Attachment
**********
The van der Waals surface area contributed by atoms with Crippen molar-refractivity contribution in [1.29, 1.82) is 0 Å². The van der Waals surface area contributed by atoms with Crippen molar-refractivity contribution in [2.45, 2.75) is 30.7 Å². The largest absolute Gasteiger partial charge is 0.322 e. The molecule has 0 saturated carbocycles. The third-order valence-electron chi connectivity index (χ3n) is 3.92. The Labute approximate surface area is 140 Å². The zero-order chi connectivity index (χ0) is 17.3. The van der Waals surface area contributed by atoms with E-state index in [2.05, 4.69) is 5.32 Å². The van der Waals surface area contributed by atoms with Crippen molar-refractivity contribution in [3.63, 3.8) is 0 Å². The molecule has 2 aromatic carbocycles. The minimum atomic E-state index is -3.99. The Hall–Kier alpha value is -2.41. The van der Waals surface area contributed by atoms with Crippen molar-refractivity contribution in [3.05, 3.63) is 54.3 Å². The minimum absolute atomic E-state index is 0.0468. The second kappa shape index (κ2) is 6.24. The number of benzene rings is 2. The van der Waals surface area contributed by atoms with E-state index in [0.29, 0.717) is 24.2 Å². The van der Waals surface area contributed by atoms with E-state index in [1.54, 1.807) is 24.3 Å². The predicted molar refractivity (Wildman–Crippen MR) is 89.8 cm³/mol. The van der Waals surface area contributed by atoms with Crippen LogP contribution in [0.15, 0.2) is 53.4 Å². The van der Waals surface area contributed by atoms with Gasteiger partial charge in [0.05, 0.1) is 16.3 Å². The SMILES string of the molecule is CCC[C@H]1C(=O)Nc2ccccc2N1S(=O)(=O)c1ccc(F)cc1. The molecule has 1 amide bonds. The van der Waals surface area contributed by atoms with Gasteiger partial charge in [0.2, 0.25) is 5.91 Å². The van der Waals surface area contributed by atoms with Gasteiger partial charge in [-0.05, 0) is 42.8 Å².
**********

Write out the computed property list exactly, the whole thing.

The van der Waals surface area contributed by atoms with Crippen molar-refractivity contribution in [1.29, 1.82) is 0 Å². The van der Waals surface area contributed by atoms with Crippen molar-refractivity contribution in [2.45, 2.75) is 30.7 Å². The largest absolute Gasteiger partial charge is 0.322 e. The molecule has 0 saturated carbocycles. The third-order valence-electron chi connectivity index (χ3n) is 3.92. The Labute approximate surface area is 140 Å². The zero-order chi connectivity index (χ0) is 17.3. The van der Waals surface area contributed by atoms with E-state index in [2.05, 4.69) is 5.32 Å². The van der Waals surface area contributed by atoms with Crippen molar-refractivity contribution in [3.63, 3.8) is 0 Å². The molecule has 2 aromatic carbocycles. The minimum atomic E-state index is -3.99. The Hall–Kier alpha value is -2.41. The van der Waals surface area contributed by atoms with Crippen molar-refractivity contribution in [3.05, 3.63) is 54.3 Å². The minimum absolute atomic E-state index is 0.0468. The second kappa shape index (κ2) is 6.24. The number of benzene rings is 2. The van der Waals surface area contributed by atoms with E-state index in [0.29, 0.717) is 24.2 Å². The van der Waals surface area contributed by atoms with E-state index in [1.54, 1.807) is 24.3 Å². The predicted molar refractivity (Wildman–Crippen MR) is 89.8 cm³/mol. The van der Waals surface area contributed by atoms with Crippen LogP contribution in [0.15, 0.2) is 53.4 Å². The van der Waals surface area contributed by atoms with Gasteiger partial charge in [0.05, 0.1) is 16.3 Å². The SMILES string of the molecule is CCC[C@H]1C(=O)Nc2ccccc2N1S(=O)(=O)c1ccc(F)cc1. The molecule has 1 amide bonds. The van der Waals surface area contributed by atoms with Gasteiger partial charge in [0.2, 0.25) is 5.91 Å². The van der Waals surface area contributed by atoms with Gasteiger partial charge in [-0.05, 0) is 42.8 Å².